However, after each pair is introduced, the choreographic interest is ratcheted up. As Adams’s score evolves, with changing tempo and changing emphasis, Varone’s choreography evolves as well. Within the generalized description above, the choreography for each dancer varies both compared to others and in its own orbit depending on the nature of the music. More significantly, the stage character is incessantly changing. While it’s true that dancers move off and back onto the stage repeatedly, that’s far less important than the changing identity of the dancers in any one segment of the piece. One might enter and dance a solo; a pair might enter thereafter (with a dancer from one listed pair joining one from a different pair); these may be joined seemingly at random by another, followed by another solo or pair or trio, each multiple group sometimes matching the pairs originally listed, and sometimes not. It may sound somewhat hysterically put together, but it’s not. The choreography and staging, combined with Adams’s score, create the kind of visual excitement that’s rare in any dance, much less one where non-stop movement provides the only basis for excitement.

Aya Wilson and Daeyana Moss
in Doug Varone’s “Rise”
Photo by Joe Gato

Sometimes while watching a dance my mind wanders, and what I’m viewing brings to mind something I’ve seen and/or heard before. This is very different from my inevitable response to Somewhere. It’s a permissive comparison, not a compelled one.

As I listened to Adams’s music, which was composed in 1988, and watched Varone’s choreography, what came to mind was a vague similarity between Rise, which premiered in 1993, and Christopher Wheeldon’s DGV: Danse à Grande Vitesse. The latter piece, which premiered in 2006 for the Royal Ballet (and which is now regularly presented by New York City Ballet), seems quite similar to Rise emotionally and physically. Wheeldon’s piece was choreographed to Michael Nyman’s score, “MGV (Musique à Grande Vitesse,” which was composed in 1993 to commemorate the inauguration of the north European line of the French train à grande vitesse, more commonly known as the TGV.

Both orchestral scores surge with an increasingly rapid pulse (tempered by tempo changes), and both scores suggest inescapable movement. Both pieces of choreography do the same, appropriate to their respective scores, and both suggest continuing energy release until they suddenly stop (in Wheeldon’s case, the choreography suggests that the train has stopped; in Varone’s Rise, the choreography simply stops (or appears to), without a specific reference point. Each score, and each dance, is independently brilliant.

When I saw that Rise suddenly stops similarly to the way that Danse à Grande Vitesse does, that cemented the connection in my mind … but Adams’s score and Varone’s dance continue after this false ending with something of a slowly-evolving denouement in which each dancer is reintroduced and then disappears into the stage darkness, with the last one joining the others, but raising his arm as he did (an echo of an earlier image), as if suggesting some ambiguous, albeit final, finality.

There’s no character development in Rise, because no specific, or even generalized, characterization is intended (with one possible exception). The dances are forces, and each of the eight dancers made Varone’s choreography come alive. In pairs order as listed in the program, they were: Hollis Bartlett and Ryan Yamauchi, Alex Springer and Courtney Barth, Aya Wilson and Daeyana Moss, and Jake Bone and Joneice “JoJo” Boykins. Springer was the dancer who seemed to add some sense of character to his performance, either on his own or following choreographed direction (he was also the “final” dancer in the denouement described above.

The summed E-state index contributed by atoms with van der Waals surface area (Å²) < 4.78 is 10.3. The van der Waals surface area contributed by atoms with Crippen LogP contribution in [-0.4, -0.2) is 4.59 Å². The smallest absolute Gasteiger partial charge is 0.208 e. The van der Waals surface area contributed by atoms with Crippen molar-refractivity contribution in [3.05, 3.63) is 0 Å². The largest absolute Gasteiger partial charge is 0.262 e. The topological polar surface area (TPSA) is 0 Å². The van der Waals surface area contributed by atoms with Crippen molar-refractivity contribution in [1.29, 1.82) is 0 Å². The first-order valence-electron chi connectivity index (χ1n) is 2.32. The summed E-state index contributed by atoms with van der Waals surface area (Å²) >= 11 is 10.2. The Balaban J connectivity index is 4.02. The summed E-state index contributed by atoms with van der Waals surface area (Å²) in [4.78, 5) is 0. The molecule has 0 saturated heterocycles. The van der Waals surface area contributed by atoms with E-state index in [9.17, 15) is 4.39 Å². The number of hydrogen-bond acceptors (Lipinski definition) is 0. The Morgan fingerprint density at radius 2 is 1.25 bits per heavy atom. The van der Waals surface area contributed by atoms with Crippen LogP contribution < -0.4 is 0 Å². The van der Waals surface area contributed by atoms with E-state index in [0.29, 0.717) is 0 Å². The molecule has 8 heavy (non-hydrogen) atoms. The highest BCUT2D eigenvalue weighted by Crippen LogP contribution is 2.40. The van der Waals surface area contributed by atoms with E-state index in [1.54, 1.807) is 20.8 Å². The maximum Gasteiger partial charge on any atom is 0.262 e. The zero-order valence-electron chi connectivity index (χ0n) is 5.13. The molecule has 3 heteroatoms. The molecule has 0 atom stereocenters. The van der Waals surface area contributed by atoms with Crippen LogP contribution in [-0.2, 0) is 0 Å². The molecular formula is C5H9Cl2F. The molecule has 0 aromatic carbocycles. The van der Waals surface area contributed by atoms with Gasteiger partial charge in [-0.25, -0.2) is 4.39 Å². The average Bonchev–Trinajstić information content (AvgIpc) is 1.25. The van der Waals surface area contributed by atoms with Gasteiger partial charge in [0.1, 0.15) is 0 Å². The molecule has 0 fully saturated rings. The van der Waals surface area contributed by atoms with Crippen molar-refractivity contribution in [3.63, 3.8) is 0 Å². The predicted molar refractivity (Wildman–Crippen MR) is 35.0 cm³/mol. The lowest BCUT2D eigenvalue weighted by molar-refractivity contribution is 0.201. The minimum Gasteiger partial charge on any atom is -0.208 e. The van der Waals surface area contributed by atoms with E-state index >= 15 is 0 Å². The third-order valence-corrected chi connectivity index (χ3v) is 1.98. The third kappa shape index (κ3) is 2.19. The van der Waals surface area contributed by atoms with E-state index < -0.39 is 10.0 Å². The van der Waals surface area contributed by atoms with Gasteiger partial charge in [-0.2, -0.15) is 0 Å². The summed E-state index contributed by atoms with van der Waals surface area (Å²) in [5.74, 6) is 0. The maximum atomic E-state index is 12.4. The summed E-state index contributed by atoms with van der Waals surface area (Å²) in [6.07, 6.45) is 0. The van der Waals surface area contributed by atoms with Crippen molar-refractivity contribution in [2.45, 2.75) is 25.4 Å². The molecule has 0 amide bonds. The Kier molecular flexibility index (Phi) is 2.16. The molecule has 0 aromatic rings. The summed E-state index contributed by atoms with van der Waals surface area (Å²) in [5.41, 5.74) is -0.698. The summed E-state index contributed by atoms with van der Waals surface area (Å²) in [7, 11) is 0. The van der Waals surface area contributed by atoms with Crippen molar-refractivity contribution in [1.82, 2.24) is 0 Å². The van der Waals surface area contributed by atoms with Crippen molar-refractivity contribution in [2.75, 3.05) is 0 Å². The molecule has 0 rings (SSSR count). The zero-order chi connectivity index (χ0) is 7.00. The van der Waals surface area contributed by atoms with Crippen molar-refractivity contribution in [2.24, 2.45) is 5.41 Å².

Aya Wilson and Brad Beakes in Doug Varone’s “Short Story”
Photo by Joe Gato

The other two pieces on the program, piano dances sandwiched between Somewhere and Rise, are brief, and not nearly as expansive and portentous as the other two. Short Story, which Valone created in 2001 to Rachmaninoff’s “Prelude in C Sharp Minor and which was danced here by Wilson and Brad Beakes, is a story of the disintegration of a relationship over time, reduced to its essence. The story is nothing new – relationship dances, including breakup relationships peppered with futile attempts to revive it, have been done many times before. Although presented with unusual clarity here, and although Wilson and Beakes executed it well, it’s nothing new.

Nocturne, created in 2017, is a solo danced here by Varone himself. Choreographed to Chopin’s “Nocturne in E Minor, Op. 72 #1,” it’s not anything special either. The brief dance shows a berobed Valone, in dim light, circling over and over appearing to be in distress about … something. But this anguish doesn’t appear to be only about something that happened; it’s directed inward, as if in sorrow and self-blame. The audience does not know what it was that happened.

The two dances were presented without a pause between them, which is highly unusual. One just segued, with the stage briefly going dark, from one to the other. After Nocturne ended, Wilson and Beakes, and then Varone, took their bows, one following the other but without any other visual separation between them.

Maybe this presentation is something that has evolved over time since Nocturne was added to the company repertoire, and maybe, like Balanchine’s Monumentum/Movements, they’re now always presented as a paired set. Regardless, as presented, one can be seen as a continuation, years thereafter, of the other, with Varone’s Nocturne visualizing his regret at the relationship break-up displayed in Short Story, and angrily blaming himself. With the advantage of hindsight, Varone’s character in Nocturne recognizes how the acts visualized in Short Story negatively impacted the rest of his life, and how much of a loss it was.

I don’t know if this was Varone’s intent in presenting Short Story and Nocturne connected, as he does here, but it’s the only explanation I can think of that makes sense. More than that, if this was Varone’s intention, it represents a brilliant and insightful decision that takes both pieces way beyond whatever individual significance they may have had.

All these dances, and the company’s dancers, are very good, and even though I don’t think that Somewhere accomplished what it was intended to, they’re well worth seeing. Doug Varone and Dancers will be resident at the Joyce until June 5.